Chris gives himself Friday off to take a break.

Chris also has a swim coach, who helps him greatly with water-based athletic training, as it was not something he practiced competitively until this past winter.

Inspiration for Aspiring Triathletes

For those that are aspiring to become triathletes, Chris says, “It takes discipline and the will to live a healthy lifestyle. First, get the right gear (don’t just go cheap.) Also, pay attention to what you eat and be sure to get your nutrients and stay hydrated. Step out your comfort zone, start small, and listen to your body.”

Lastly, he says to “respect the distance”, so be sure to train consistently and keep a great support system.

Quotes That Have Inspired Chris

“Make yourself stronger than your excuses.”

“7-minute mile or 14-minute mile – it’s still a mile.”

Chris & SMART

Chris’ goal is to be able to combine Edith Sanford and I Want Smart to bring awareness to breast cancer and shed new light on the union. Chris says that he wouldn’t have been able to do the race without the help of SMART, as we have been able to support him mentally and financially through his journey. He reached out to SMART for help with fundraising and we were pleased to lend a hand. We’re extremely proud of Chris’ story and journey to the Ironman. Now we’re on a mission to share his story with the world.

We look forward to following Chris’ journey, and we encourage you to follow with us. To support Chris, visit his donation page. To stay updated, follow our Facebook page.

Updates – 8/18/2016

– Chris has reached his $3,500 minimum. Help him reach his goal of $5,000 on his donation page.
– His training has increased to 15 hours a week and has remained injury free!
– He will taper in the next few weeks, meaning that he will decrease his workout load to allow his body to recover and rest in preparation for race day.
– He has completed his nutrition and consumption plan for race day.

Best of luck Chris! September 25 will be here before you know it!

Air Quality

8 Easy Steps to Improve Your Air Quality

Fun Fact:

You breathe 3,400 gallons of air a day on average.

Indoor air quality is a topic most people pass right over, as they probably assume their air is as clean as they keep their home. However, you’d be surprised what hidden threats lie within it.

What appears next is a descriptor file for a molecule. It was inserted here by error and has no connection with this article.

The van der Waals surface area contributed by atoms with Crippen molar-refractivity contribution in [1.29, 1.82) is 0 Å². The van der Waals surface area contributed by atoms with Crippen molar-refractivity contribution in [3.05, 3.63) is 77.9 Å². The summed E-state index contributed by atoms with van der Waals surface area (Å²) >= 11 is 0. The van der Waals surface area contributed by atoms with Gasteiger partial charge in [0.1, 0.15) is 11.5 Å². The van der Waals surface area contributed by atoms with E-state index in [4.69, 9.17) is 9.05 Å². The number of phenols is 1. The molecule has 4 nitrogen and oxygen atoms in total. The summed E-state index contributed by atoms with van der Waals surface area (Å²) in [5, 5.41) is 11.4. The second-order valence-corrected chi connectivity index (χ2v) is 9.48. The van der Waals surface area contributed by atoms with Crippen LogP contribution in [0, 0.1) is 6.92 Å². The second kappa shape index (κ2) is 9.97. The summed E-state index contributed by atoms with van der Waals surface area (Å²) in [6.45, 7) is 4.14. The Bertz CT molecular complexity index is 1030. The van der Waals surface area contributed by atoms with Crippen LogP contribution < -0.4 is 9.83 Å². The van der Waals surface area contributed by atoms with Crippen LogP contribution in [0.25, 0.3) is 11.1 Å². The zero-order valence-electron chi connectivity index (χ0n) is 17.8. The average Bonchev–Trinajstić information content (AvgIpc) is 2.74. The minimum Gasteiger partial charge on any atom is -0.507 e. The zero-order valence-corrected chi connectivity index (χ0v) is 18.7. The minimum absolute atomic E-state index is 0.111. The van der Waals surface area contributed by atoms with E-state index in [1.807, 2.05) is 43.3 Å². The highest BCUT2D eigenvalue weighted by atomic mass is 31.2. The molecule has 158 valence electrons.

Your Bathroom
Dampness and humidity from your shower can cause mold.

Your Bedroom
If you have a ceiling fan in your bedroom, or anywhere else in your home, the dust and allergens that collect on the blades can sprinkle on furniture.

Carpets and Furniture
Dust mites love to roam around furniture and carpets.

Carbon monoxide can be produced from leaks and exhaust from your appliances.

Wall and Floor Openings
Radon can be produced from wall and floor openings that are in contact with the ground.

Now, take a breather. (Pun intended.)

Utilize these 8 very simple ways to ensure that your air quality is in top-notch shape.

1. Dust Your Home Regularly
This is key, as it will prevent the buildup of dust and allergens.

2. Change Your Filters
Not only should you replace your filters regularly, but make sure you choose an effective one. You want a filter that catches at least 85% of large air pollutants.

3. Wash and Vacuum
Cut down on dust buildup by washing your bedding and vacuuming your carpet on a weekly basis.

4. Ventilate
Kitchen and bathroom ventilation fans rid the air of pollution.

5. Maintain Humidity
Keep your humidity between 30% to 50%.

6. Radon Testing
Make sure your home is gas-free with a radon test kit.

7. Carbon Monoxide Testing
Have a carbon monoxide alarm installed and regularly test your home for this toxin.

8. Open Your Windows and Doors
The easiest step of all! Get some fresh air circulating through your home to increase your air quality.

Get the professionals to clean and maintain your HVAC units the right way. Get in touch today.

Common AC Myths

6 Common AC Myths You Probably Believe

There are a lot of common AC myths you’ll hear, whether it’s the way you should maintain it or its health risks. But before you take someone’s word for it, let the experts fill you in on the truth.

Myth: You should turn your AC off when you leave home.

People commonly believe that leaving your air conditioner on when you’re not home is costly. The truth of the matter is, making a hot home cool uses more energy, which results in a costly energy bill. Instead, you should actually turn your air conditioning temperature up by 3° to 6°.

Myth: You should leave your fan on to cool your home when you’re gone.

The reason why fans and air conditioning units are different is because one only cools people and the other one cools both people and rooms. Your fan only cools people, so your home will still be hot when you return. Take the tip above for your AC, and make sure your fan is rotating counter-clockwise to ensure it cools (people) properly.

Myth: Your AC can give you a cold.

You’re more likely get a cold from being outdoors in the winter before getting sick from cool temperatures from your air conditioning. Stay healthy by bundling up in cold weather and regularly maintaining your air conditioner to avoid dirty air from circulating around your home.

Myth: The placement of your AC doesn’t matter.

As we mentioned in our When Should You Buy a New AC Unit blog, placement does matter. Keeping your AC unit out of direct sunlight or shade is ideal for air circulation. Even placing it near lamps and TVs can impact a thermostat. And your outdoor unit isn’t exempt. Placing this unit in direct sunlight can also affect outdoor to indoor exchange efficiency.

Myth: Getting the biggest AC unit you can get will keep you the coolest.

The larger the unit, the more energy and electricity it needs to run, which will definitely cause a spike in your electric bill. Get an AC unit that fits your home. This way, you can give it the potential to run a little longer and avoid unnecessary repairs in the long run.

Myth: You don’t need to have your AC serviced.

Though we’ve given you plenty of tips through our blogs to keep you well informed and capable of regularly maintaining your AC, you should still have your AC serviced by a professional at least once a year. Having your unit cleaned and maintained allows it to run efficiently, and a technician can catch potential issues early on to avoid problematic developments while not in use during the winter.

Need some consulting on your AC unit now? Our team of dedicated, well-trained technicians has your back. Chat with us today.